Brunch Bill

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What were the top stories in West Virginia from 2016? We searched our archives from the past year and compiled this list of the most popular stories.

Brunch, Alcohol
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The Wheeling City Council will ask state officials for permission to legalize the sale of alcohol in the city Sunday mornings.

The Intelligencer reports that council members unanimously approved an ordinance Tuesday to submit an amendment to the West Virginia Municipal Home Rule Board.

Brunch, Alcohol
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The Clarksburg City Council has passed a "brunch bill" ordinance allowing businesses with an Alcohol Beverage Control Administration Class A license to serve alcohol on Sunday mornings.

Clarksburg City Manager Martin Howe tells local media that under the new ordinance, any establishment within the city limits can begin serving alcohol at 10 a.m. this Sunday. The ordinance was passed Thursday during the City Council meeting.

Brunch, Alcohol
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The Charleston City Council has passed a bill that will allow the sale of alcohol in the city at an earlier time on Sundays.

The city council voted to pass Bill 7702 on Monday. The bill will allow establishments with on-premises alcohol licenses to sell beer, wine and liquor starting at 10 a.m. instead of 1 p.m. on Sundays.

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Restaurants in Martinsburg are now able to sell alcohol before 1 p.m. on Sundays.

The Martinsburg City Council approved a home rule law Thursday night to allow the sale of alcohol at restaurants, wineries, distilleries and private clubs beginning at 10 a.m. on Sundays.

Brunch, Alcohol
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The West Virginia Municipal Home Rule Board has approved six more cities to sell alcohol at restaurants, wineries, distilleries, and private clubs on Sundays before 1 p.m.

Charleston, South Charleston, Bluefield, Martinsburg, Clarksburg, and Lewisburg have all been approved to pass city laws on what’s commonly referred to as the brunch bill.

West Virginia Morning
West Virginia Public Broadcasting

On West Virginia Morning, reporter Liz McCormick has an update on the so-called Brunch Bill that allows county residents to vote on whether to allow restaurants to sell alcohol at 10:00 am on Sundays.  Some cities and towns have found a way around the county wide referendum.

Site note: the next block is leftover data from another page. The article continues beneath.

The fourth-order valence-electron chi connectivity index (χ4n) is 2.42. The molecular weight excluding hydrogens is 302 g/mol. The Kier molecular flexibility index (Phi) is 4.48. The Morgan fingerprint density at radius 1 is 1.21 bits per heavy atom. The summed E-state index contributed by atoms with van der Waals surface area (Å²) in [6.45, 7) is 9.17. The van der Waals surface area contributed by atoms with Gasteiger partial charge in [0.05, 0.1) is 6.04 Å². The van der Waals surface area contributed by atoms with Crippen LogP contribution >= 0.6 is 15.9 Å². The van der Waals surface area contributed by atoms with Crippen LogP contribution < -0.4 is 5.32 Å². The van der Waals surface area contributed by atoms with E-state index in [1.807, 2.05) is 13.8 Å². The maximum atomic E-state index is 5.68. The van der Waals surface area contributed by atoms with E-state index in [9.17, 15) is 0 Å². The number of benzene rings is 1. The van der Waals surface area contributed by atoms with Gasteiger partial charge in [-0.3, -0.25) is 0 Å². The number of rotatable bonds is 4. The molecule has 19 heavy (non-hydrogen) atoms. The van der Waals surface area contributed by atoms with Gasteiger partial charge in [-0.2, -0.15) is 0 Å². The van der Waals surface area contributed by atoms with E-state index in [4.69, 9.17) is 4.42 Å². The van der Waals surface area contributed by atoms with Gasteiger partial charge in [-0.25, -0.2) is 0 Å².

That story coming up on West Virginia Morning from West Virginia Public Broadcasting – telling West Virginia’s story.

Liz McCormick / West Virginia Public Broadcasting

It’s been a little more than three months since the state Legislature’s Regular Session came to a close, but there’s one bill that passed that’s still on a lot of people’s minds. That bill is best known as – the Brunch Bill. It calls on county commissions to decide whether to allow the start of alcohol sales at restaurants, wineries, distilleries, and private clubs on Sundays before 1 p.m.

If a commission votes yes by the end of July, then residents in that county get to vote on the issue in November. But there are some towns and cities in the state that don’t want to wait, and they’re finding ways around the legislation.

...like Shepherdstown, West Virginia.

Brunch, Alcohol
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Kanawha County residents will not have the chance to vote on approving the sale of alcohol at restaurants, clubs and wineries before 1p.m. on Sundays.

The Charleston Gazette-Mail reports that the Kanawha County Commission voted Thursday to not put "the brunch bill" on the ballot.

Brunch, Alcohol
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Voters in Jefferson County will get to decide whether to allow restaurants and other businesses to serve alcohol on Sunday mornings.

The Journal reports the Jefferson County Commission decided to put the topic on the Nov. 8 general election ballot.

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Editor's Note: For the latest updates on the final day of the legislative session, be sure to keep checking our live blog.

Update: Saturday, March 12, 2016 at 5:33 p.m.: 

Senate Bill 298--which would move alcohol sales in restaurants, private clubs, wineries and distilleries on Sundays from 1 p.m. to 10 a.m.--has passed the final needed approval in the House. Earlier Saturday, the Senate concurred with House amendments to the bill but had made a title amendment. The House has accepted the title amendment.